Paternal and maternal concerns for their very low-birth-weight infants transitioning from the NICU to home

Craig F. Garfield*, Young Lee, Hyung Nam Kim

*Corresponding author for this work

Research output: Contribution to journalArticlepeer-review

37 Scopus citations


This study examines qualitatively the concerns and coping mechanisms of fathers and mothers of very low-birth-weight (VLBW; <1500 g) neonatal intensive care unit (NICU) infants as they transition to home from the NICU. In-depth, semistructured phone interviews were conducted with a sample of fathers and mothers of VLBW NICU infants in the Chicago area who had transitioned home, and parental concerns were examined during the transition to home. Phone interviews lasting 30 to 60 minutes were transcribed verbatim, and all interviews were coded using content and narrative analysis. Twenty-five parents (10 fathers, 15 mothers) of 16 VLBW infants who had an average gestational age of 29.5 weeks and an average NICU stay of 58.38 days completed the interview. Overriding concerns included pervasive uncertainty, lingering medical concerns, and partner-related adjustment concerns that differed by gender. A variety of resilient coping methods during this stressful transition are also described. Fathers and mothers of VLBW NICU graduates have evolving but often differing concerns as they transition from the NICU to home. Many of these concerns can be addressed with improved discharge information exchanges and anticipatory guidance. Supporting parents during this stressful and often difficult transition may lead to decreased family stress, improved care, and better infant outcomes.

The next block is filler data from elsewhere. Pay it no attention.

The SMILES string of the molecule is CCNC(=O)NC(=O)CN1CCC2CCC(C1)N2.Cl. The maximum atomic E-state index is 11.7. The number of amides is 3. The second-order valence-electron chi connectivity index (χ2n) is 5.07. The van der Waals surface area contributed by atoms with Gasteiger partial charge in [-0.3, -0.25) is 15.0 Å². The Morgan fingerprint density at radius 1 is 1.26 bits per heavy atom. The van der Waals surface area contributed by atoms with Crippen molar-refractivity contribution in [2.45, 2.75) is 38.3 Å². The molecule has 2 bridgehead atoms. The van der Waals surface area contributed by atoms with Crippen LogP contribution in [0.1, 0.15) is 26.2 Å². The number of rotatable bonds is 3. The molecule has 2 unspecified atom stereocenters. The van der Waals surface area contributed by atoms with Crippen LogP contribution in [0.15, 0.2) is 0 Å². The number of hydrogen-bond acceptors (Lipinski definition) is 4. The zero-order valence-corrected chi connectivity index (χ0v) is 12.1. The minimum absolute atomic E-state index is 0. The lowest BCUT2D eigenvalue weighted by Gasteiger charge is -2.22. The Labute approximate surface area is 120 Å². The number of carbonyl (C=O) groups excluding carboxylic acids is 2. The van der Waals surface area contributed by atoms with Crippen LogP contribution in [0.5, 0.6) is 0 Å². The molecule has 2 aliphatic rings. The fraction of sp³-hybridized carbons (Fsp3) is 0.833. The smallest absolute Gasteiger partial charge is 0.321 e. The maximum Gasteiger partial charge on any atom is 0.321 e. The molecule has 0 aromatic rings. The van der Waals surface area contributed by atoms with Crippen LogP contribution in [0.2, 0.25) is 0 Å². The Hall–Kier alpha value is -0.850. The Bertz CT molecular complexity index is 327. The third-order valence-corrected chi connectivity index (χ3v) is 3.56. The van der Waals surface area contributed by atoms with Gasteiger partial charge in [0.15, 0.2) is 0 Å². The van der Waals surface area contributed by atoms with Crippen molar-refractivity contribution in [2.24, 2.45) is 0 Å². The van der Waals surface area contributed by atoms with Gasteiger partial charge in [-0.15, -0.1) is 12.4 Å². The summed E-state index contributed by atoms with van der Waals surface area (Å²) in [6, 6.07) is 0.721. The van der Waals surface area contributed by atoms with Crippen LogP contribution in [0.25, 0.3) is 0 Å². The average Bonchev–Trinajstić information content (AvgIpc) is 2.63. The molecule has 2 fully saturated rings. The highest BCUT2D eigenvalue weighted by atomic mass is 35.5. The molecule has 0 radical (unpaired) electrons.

Original languageEnglish (US)
Pages (from-to)305-312
Number of pages8
JournalJournal of Perinatal and Neonatal Nursing
Issue number4
StatePublished - Dec 8 2014


  • Fathers
  • Mothers
  • Perinatal
  • Transitions in care
  • VLBW infants

ASJC Scopus subject areas

  • Pediatrics
  • Critical Care
  • Maternity and Midwifery


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